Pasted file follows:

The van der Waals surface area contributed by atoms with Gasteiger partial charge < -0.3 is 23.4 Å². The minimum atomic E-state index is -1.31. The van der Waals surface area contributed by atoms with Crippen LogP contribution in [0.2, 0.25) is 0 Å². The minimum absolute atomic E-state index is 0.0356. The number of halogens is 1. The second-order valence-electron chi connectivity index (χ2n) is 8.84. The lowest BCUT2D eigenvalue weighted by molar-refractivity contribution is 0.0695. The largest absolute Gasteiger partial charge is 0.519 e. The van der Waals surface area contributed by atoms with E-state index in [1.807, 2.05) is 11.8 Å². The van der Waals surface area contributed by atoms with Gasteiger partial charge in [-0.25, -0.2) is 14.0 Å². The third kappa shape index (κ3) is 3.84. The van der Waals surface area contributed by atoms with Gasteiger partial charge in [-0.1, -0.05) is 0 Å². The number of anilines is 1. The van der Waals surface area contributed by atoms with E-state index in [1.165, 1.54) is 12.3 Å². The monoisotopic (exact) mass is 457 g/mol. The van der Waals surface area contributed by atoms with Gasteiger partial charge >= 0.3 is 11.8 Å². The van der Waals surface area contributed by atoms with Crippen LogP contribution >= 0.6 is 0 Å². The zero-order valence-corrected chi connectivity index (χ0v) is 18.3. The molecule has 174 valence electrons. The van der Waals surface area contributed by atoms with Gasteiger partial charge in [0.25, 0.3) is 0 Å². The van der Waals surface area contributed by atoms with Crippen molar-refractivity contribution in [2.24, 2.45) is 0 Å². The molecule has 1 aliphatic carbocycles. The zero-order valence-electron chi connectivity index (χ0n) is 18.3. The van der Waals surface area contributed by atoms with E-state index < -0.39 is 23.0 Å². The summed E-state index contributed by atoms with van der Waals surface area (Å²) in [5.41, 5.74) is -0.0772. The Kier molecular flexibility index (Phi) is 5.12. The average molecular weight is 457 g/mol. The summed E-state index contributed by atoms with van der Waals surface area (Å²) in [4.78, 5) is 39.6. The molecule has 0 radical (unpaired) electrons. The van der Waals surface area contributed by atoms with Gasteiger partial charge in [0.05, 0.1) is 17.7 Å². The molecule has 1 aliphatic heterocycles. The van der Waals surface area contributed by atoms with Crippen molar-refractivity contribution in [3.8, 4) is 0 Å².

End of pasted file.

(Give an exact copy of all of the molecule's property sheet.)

The van der Waals surface area contributed by atoms with Gasteiger partial charge < -0.3 is 23.4 Å². The minimum atomic E-state index is -1.31. The van der Waals surface area contributed by atoms with Crippen LogP contribution in [0.2, 0.25) is 0 Å². The minimum absolute atomic E-state index is 0.0356. The number of halogens is 1. The second-order valence-electron chi connectivity index (χ2n) is 8.84. The lowest BCUT2D eigenvalue weighted by molar-refractivity contribution is 0.0695. The largest absolute Gasteiger partial charge is 0.519 e. The van der Waals surface area contributed by atoms with E-state index in [1.807, 2.05) is 11.8 Å². The van der Waals surface area contributed by atoms with Gasteiger partial charge in [-0.25, -0.2) is 14.0 Å². The third kappa shape index (κ3) is 3.84. The van der Waals surface area contributed by atoms with Gasteiger partial charge in [-0.1, -0.05) is 0 Å². The number of anilines is 1. The van der Waals surface area contributed by atoms with E-state index in [1.165, 1.54) is 12.3 Å². The monoisotopic (exact) mass is 457 g/mol. The van der Waals surface area contributed by atoms with Gasteiger partial charge >= 0.3 is 11.8 Å². The van der Waals surface area contributed by atoms with Crippen LogP contribution >= 0.6 is 0 Å². The zero-order valence-corrected chi connectivity index (χ0v) is 18.3. The molecule has 174 valence electrons. The van der Waals surface area contributed by atoms with Gasteiger partial charge in [0.25, 0.3) is 0 Å². The van der Waals surface area contributed by atoms with Crippen molar-refractivity contribution in [2.24, 2.45) is 0 Å². The molecule has 1 aliphatic carbocycles. The zero-order valence-electron chi connectivity index (χ0n) is 18.3. The van der Waals surface area contributed by atoms with E-state index < -0.39 is 23.0 Å². The summed E-state index contributed by atoms with van der Waals surface area (Å²) in [5.41, 5.74) is -0.0772. The Kier molecular flexibility index (Phi) is 5.12. The average molecular weight is 457 g/mol. The summed E-state index contributed by atoms with van der Waals surface area (Å²) in [4.78, 5) is 39.6. The molecule has 0 radical (unpaired) electrons. The van der Waals surface area contributed by atoms with Gasteiger partial charge in [0.05, 0.1) is 17.7 Å². The molecule has 1 aliphatic heterocycles. The van der Waals surface area contributed by atoms with Crippen molar-refractivity contribution in [3.8, 4) is 0 Å².